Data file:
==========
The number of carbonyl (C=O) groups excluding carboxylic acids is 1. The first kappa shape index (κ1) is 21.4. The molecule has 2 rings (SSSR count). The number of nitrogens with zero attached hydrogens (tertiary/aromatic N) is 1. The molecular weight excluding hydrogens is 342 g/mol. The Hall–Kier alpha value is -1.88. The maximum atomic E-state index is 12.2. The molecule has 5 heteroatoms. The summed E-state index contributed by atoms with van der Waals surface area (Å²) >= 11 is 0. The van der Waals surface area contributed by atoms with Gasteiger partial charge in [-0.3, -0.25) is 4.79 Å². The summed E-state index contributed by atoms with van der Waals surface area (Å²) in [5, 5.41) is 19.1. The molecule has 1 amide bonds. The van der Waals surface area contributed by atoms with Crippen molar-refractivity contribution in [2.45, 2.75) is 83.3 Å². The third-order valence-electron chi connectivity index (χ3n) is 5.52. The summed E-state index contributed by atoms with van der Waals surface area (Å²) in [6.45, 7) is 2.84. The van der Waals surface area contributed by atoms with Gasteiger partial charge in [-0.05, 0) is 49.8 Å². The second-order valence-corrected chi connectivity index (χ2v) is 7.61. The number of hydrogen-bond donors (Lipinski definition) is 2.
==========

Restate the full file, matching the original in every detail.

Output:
The number of carbonyl (C=O) groups excluding carboxylic acids is 1. The first kappa shape index (κ1) is 21.4. The molecule has 2 rings (SSSR count). The number of nitrogens with zero attached hydrogens (tertiary/aromatic N) is 1. The molecular weight excluding hydrogens is 342 g/mol. The Hall–Kier alpha value is -1.88. The maximum atomic E-state index is 12.2. The molecule has 5 heteroatoms. The summed E-state index contributed by atoms with van der Waals surface area (Å²) >= 11 is 0. The van der Waals surface area contributed by atoms with Gasteiger partial charge in [-0.3, -0.25) is 4.79 Å². The summed E-state index contributed by atoms with van der Waals surface area (Å²) in [5, 5.41) is 19.1. The molecule has 1 amide bonds. The van der Waals surface area contributed by atoms with Crippen molar-refractivity contribution in [2.45, 2.75) is 83.3 Å². The third-order valence-electron chi connectivity index (χ3n) is 5.52. The summed E-state index contributed by atoms with van der Waals surface area (Å²) in [6.45, 7) is 2.84. The van der Waals surface area contributed by atoms with Gasteiger partial charge in [-0.05, 0) is 49.8 Å². The second-order valence-corrected chi connectivity index (χ2v) is 7.61. The number of hydrogen-bond donors (Lipinski definition) is 2.